“I know sweet girl, but as you get older, you’re going to know and understand more and more things that you’ll have to explain to me instead of the other way around. There’s a lot I don’t know, and a lot it’ll take hard work for me to understand. Some of those things will come really easily to you, and that makes me happy.”

I hope that this confession, made with confidence and without apology, showed J and M that it’s okay to be smart without being smartEST. That was a lesson that I struggled with. It was quite the blow to my ego to realize that I wasn’t the top undergrad at my college. I was “only” in the top 10% based on the very narrow measure of GPA. I’ve since learned that being seen as the smartest person in the room is no measure of success.

Doing my best — that’s how I now measure success, even if that fifth dimension escapes me. And for the moment, I’m doing my best to raise two little girls who are officially smarter than me.

The Dad Network
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Early Readers: Children’s Books Based on Movies

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My daughters, now aged 9, are fluent readers, several years ahead of where they need to be. Their elementary school librarian regularly requests books from the local high school library, since her shelves are targeted at less fluent readers than M and J.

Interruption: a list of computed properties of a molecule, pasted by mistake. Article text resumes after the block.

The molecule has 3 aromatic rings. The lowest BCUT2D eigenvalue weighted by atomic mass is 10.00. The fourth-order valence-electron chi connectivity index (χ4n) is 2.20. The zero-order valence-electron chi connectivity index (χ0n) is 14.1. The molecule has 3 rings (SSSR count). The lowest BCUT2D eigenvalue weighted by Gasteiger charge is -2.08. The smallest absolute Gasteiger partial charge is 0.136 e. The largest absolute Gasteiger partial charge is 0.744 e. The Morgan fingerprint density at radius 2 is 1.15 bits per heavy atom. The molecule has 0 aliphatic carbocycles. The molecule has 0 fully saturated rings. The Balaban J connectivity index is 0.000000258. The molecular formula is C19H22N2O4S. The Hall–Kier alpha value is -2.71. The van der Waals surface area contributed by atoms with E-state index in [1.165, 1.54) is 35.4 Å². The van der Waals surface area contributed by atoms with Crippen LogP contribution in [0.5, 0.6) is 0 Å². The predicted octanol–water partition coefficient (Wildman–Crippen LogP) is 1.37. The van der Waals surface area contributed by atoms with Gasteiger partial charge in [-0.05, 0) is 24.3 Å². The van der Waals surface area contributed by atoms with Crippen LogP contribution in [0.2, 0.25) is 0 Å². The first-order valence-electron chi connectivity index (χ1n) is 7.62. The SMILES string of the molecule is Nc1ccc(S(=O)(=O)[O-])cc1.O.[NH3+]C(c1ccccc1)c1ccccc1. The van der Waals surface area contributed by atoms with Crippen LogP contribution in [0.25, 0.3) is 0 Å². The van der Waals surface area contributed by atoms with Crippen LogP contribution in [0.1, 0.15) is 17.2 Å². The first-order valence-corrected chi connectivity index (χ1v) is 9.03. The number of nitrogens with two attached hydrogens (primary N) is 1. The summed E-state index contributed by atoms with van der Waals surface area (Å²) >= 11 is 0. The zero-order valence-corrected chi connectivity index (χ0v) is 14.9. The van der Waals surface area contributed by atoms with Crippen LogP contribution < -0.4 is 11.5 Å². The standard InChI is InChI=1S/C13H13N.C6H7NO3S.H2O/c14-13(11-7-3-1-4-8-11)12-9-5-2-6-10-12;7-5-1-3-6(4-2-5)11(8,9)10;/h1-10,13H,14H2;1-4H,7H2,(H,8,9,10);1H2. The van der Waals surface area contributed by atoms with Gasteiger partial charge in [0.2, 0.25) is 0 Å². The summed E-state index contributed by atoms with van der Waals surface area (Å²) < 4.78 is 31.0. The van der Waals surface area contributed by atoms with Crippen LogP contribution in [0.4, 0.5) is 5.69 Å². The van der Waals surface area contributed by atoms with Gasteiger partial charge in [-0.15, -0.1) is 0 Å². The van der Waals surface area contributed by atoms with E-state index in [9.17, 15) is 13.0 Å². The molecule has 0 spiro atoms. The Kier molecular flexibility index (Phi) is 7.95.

Going through my old videos, I found this gem, taken when J was 4 years old. Yes, at that age both M and J wore butterfly wings more often than not. Seeing J’s hard work reminded me that, although reading came extremely easily to both my daughters, it took work and patience. In the video, J is reading a book based on the Disney movie Chicken Little.

I’m generally leery of using television as an educational tool for young children. However, one way to tempt a new reader is to offer him or her a book based on a film they know and love. Disney Little Golden Books are a great resource for this approach.

5 years later, J and M watched the first Percy Jackson movie, only to be appalled by the liberties taken by the producers. J pointed out error after error compared to the book by her favourite author, Rick Riordan. I agreed with her that I found film versions of my favourite books to be disappointments. I smiled inside about being able to share a love of literature with both my daughters.

What books got your kids over the hump of needing to spell things out?

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Toddler Thursday: Why Kids Ask “Why?”

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It was 2008. I was cutting 2-year-old M’s nails. (She was 25 months old, if you seek precision.)

M: Mommy cut my nee-uls.
Me: Yes, I’m cutting your nails.
M: Mama cut my toe.
Me: Yep.
M: (pointing to her knee) Mama cut my knee?
Me: No honey. Your knee doesn’t have nails.
M: Why?